stoppingrule is an R package that provides functionality for constructing, describing, and evaluating stopping rules. Clinical trials often include these rules in order to ensure the safety of study treatments and feasibility of the study.

The current version of stoppingrule is available in this repository. If you have the R package “devtools” installed, stoppingrule can be installed directly from GitHub with:

```
require(devtools)
install_github("mjmartens/stoppingrule")
```

Suppose a clinical trial of 30 patients is being developed. Study investigators wish to monitor the occurrence of a specific toxicity type, which occurs in 20% of patients in the target population based on historical data. We want to create a stopping rule to test whether the rate of a given toxicity exceeds 20% using a type I error rate of 10%. Moreover, we wish to check the stopping rule continuously, after each patient completes follow-up for the toxicity endpoint.

The function `calc.rule.bin`

creates a ‘rule.bin’ object which contains
a matrix with the numbers of evaluable patients and their corresponding
stopping boundary values as well as the rule’s design parameters:

```
require(stoppingrule)
#> Loading required package: stoppingrule
bb_rule = calc.rule.bin(ns=1:30,p0=0.20,alpha=0.10,type="BB",param=c(0.6,2.4))
print(bb_rule)
#> $Rule
#> N evaluable Reject bdry
#> [1,] 1 2
#> [2,] 2 3
#> [3,] 3 3
#> [4,] 4 3
#> [5,] 5 4
#> [6,] 6 4
#> [7,] 7 5
#> [8,] 8 5
#> [9,] 9 5
#> [10,] 10 5
#> [11,] 11 6
#> [12,] 12 6
#> [13,] 13 6
#> [14,] 14 7
#> [15,] 15 7
#> [16,] 16 7
#> [17,] 17 7
#> [18,] 18 8
#> [19,] 19 8
#> [20,] 20 8
#> [21,] 21 9
#> [22,] 22 9
#> [23,] 23 9
#> [24,] 24 9
#> [25,] 25 10
#> [26,] 26 10
#> [27,] 27 10
#> [28,] 28 10
#> [29,] 29 11
#> [30,] 30 11
#>
#> $ns
#> [1] 1 2 3 4 5 6 7 8 9 10 11 12 13 14 15 16 17 18 19 20 21 22 23 24 25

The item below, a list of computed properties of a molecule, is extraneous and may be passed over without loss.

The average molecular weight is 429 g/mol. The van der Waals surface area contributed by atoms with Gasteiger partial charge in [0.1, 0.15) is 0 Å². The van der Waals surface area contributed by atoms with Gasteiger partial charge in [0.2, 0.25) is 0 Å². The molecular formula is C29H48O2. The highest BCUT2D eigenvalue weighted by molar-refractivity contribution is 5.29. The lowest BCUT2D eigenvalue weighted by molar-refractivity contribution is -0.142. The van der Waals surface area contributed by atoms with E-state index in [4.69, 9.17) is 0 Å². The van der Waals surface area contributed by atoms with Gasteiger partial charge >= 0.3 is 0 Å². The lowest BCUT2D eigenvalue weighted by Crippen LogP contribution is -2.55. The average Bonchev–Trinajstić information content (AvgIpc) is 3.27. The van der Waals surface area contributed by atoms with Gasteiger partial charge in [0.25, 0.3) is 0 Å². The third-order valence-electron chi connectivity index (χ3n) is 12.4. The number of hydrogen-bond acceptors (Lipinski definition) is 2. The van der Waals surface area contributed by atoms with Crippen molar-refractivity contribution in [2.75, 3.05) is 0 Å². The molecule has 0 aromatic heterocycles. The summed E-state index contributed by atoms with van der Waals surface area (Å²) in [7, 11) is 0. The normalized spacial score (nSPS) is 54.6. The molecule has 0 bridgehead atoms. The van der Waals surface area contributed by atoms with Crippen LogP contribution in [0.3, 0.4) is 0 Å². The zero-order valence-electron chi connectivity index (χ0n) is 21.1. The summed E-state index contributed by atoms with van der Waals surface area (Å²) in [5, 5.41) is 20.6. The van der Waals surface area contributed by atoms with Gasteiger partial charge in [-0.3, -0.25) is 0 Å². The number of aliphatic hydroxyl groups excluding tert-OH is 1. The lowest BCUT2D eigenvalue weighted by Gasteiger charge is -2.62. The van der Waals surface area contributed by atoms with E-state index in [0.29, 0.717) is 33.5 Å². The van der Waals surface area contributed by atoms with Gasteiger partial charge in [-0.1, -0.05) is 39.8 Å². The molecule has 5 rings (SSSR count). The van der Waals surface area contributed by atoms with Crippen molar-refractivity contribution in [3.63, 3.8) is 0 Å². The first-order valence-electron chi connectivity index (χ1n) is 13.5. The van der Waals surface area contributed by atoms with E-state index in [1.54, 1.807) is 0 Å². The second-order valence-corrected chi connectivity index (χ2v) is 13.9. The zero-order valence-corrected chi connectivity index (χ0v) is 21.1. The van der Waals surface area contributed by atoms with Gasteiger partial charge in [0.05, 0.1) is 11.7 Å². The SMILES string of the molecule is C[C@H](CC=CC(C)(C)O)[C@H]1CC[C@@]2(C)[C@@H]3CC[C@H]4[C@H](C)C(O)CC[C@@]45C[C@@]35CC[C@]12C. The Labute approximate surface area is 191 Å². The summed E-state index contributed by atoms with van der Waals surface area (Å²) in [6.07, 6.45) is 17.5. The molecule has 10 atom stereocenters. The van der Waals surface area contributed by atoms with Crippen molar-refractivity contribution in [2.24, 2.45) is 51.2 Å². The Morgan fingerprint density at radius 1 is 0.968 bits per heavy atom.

#> [26] 26 27 28 29 30
#>
#> $p0
#> [1] 0.2
#>
#> $type
#> [1] "BB"
#>
#> $alpha
#> [1] 0.1
#>
#> $param
#> [1] 0.6 2.4
#>
#> $cval
#> [1] 0.9630823
#>
#> attr(,"class")
#> [1] "rule.bin"
```

The function call uses the Bayesian beta-binomial model approach proposed by Geller et al. 2003 to construct the stopping boundaries and displays the boundaries for the first few patients. A weakly informative Beta(0.6,2.4) is specified for the toxicity probability. The `bb_rule\$Rule’ element of the output displays the number evaluable and stopping criteria for all analyses; other elements contain the design parameters and boundary parameter for the stopping rule. For this rule, rejection is impossible with 1 or 2 evaluable patients because the corresponding boundary values exceeds these numbers.

The function `table.rule.bin`

can produce a succinct summary of the
stopping rule for the entire cohort from the rule calculated above:

```
table.rule.bin(bb_rule)
#> N evaluable Reject If N >=
#> [1,] "3 - 4" "3"
#> [2,] "5 - 6" "4"
#> [3,] "7 - 10" "5"
#> [4,] "11 - 13" "6"
#> [5,] "14 - 17" "7"
#> [6,] "18 - 20" "8"
#> [7,] "21 - 24" "9"
#> [8,] "25 - 28" "10"
#> [9,] "29 - 30" "11"
```

We can also obtain a graphical summary of the stopping rule using the
`plot`

function:

Lastly, the `OC.rule.bin`

function can assess the operating
characteristics of this stopping rule. The rejection probability and
expected numbers of events at the time of stopping are computed at true
toxicity rates of p = 20%, 25%, 30%, 35%, and 40% as follows:

```
OC.rule.bin(rule=bb_rule,ps=seq(0.2,0.4,0.05))
#> p Reject Prob E(events)
#> [1,] 0.20 0.09957367 5.651197
#> [2,] 0.25 0.23832301 6.536293
#> [3,] 0.30 0.43615256 6.926712
#> [4,] 0.35 0.64555222 6.819377
#> [5,] 0.40 0.81491087 6.355803
```

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